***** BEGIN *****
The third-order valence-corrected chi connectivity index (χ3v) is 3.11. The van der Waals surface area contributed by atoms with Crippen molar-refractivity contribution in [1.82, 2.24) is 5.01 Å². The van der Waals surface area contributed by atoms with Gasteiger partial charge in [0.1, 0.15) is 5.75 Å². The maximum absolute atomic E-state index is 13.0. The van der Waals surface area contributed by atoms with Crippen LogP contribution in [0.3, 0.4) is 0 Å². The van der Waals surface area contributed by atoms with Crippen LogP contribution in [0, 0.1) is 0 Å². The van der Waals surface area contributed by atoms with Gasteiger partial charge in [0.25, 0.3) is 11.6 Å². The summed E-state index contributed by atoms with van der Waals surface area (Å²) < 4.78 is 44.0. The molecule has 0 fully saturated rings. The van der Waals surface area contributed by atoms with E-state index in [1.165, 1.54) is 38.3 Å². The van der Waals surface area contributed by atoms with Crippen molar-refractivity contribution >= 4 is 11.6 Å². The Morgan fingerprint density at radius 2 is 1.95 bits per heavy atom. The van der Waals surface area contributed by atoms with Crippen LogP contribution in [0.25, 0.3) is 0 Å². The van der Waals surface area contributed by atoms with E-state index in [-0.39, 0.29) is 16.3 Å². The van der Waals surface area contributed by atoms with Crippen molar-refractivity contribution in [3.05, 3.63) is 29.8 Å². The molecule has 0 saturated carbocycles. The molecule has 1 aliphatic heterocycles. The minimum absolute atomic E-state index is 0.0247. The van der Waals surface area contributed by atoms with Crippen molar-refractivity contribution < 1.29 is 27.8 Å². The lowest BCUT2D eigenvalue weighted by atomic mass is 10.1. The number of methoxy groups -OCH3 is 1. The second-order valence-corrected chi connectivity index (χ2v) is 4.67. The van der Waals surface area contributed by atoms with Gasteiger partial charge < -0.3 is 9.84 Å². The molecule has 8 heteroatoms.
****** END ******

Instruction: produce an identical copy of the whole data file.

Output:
The third-order valence-corrected chi connectivity index (χ3v) is 3.11. The van der Waals surface area contributed by atoms with Crippen molar-refractivity contribution in [1.82, 2.24) is 5.01 Å². The van der Waals surface area contributed by atoms with Gasteiger partial charge in [0.1, 0.15) is 5.75 Å². The maximum absolute atomic E-state index is 13.0. The van der Waals surface area contributed by atoms with Crippen LogP contribution in [0.3, 0.4) is 0 Å². The van der Waals surface area contributed by atoms with Crippen LogP contribution in [0, 0.1) is 0 Å². The van der Waals surface area contributed by atoms with Gasteiger partial charge in [0.25, 0.3) is 11.6 Å². The summed E-state index contributed by atoms with van der Waals surface area (Å²) < 4.78 is 44.0. The molecule has 0 fully saturated rings. The van der Waals surface area contributed by atoms with E-state index in [1.165, 1.54) is 38.3 Å². The van der Waals surface area contributed by atoms with Crippen molar-refractivity contribution >= 4 is 11.6 Å². The Morgan fingerprint density at radius 2 is 1.95 bits per heavy atom. The van der Waals surface area contributed by atoms with Crippen LogP contribution in [0.25, 0.3) is 0 Å². The van der Waals surface area contributed by atoms with E-state index in [-0.39, 0.29) is 16.3 Å². The van der Waals surface area contributed by atoms with Crippen molar-refractivity contribution in [3.05, 3.63) is 29.8 Å². The molecule has 0 saturated carbocycles. The molecule has 1 aliphatic heterocycles. The minimum absolute atomic E-state index is 0.0247. The van der Waals surface area contributed by atoms with Crippen molar-refractivity contribution < 1.29 is 27.8 Å². The lowest BCUT2D eigenvalue weighted by atomic mass is 10.1. The number of methoxy groups -OCH3 is 1. The second-order valence-corrected chi connectivity index (χ2v) is 4.67. The van der Waals surface area contributed by atoms with Gasteiger partial charge < -0.3 is 9.84 Å². The molecule has 8 heteroatoms.